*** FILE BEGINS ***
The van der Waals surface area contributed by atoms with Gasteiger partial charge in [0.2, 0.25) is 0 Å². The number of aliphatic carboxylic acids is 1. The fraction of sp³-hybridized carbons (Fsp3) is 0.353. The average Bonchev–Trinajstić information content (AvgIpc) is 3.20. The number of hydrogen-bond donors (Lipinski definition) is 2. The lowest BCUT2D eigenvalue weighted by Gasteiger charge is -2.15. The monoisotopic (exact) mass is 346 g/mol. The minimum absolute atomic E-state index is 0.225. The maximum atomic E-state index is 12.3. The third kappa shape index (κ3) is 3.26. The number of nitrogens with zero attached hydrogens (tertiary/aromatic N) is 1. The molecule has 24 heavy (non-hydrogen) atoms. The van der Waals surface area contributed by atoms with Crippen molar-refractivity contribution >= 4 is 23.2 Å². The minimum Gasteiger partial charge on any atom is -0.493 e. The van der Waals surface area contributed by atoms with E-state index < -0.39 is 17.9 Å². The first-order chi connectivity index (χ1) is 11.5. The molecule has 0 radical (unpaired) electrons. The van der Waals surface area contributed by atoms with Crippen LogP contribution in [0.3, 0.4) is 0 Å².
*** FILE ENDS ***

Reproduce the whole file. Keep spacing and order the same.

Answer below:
The van der Waals surface area contributed by atoms with Gasteiger partial charge in [0.2, 0.25) is 0 Å². The number of aliphatic carboxylic acids is 1. The fraction of sp³-hybridized carbons (Fsp3) is 0.353. The average Bonchev–Trinajstić information content (AvgIpc) is 3.20. The number of hydrogen-bond donors (Lipinski definition) is 2. The lowest BCUT2D eigenvalue weighted by Gasteiger charge is -2.15. The monoisotopic (exact) mass is 346 g/mol. The minimum absolute atomic E-state index is 0.225. The maximum atomic E-state index is 12.3. The third kappa shape index (κ3) is 3.26. The number of nitrogens with zero attached hydrogens (tertiary/aromatic N) is 1. The molecule has 24 heavy (non-hydrogen) atoms. The van der Waals surface area contributed by atoms with Crippen molar-refractivity contribution >= 4 is 23.2 Å². The minimum Gasteiger partial charge on any atom is -0.493 e. The van der Waals surface area contributed by atoms with E-state index < -0.39 is 17.9 Å². The first-order chi connectivity index (χ1) is 11.5. The molecule has 0 radical (unpaired) electrons. The van der Waals surface area contributed by atoms with Crippen LogP contribution in [0.3, 0.4) is 0 Å².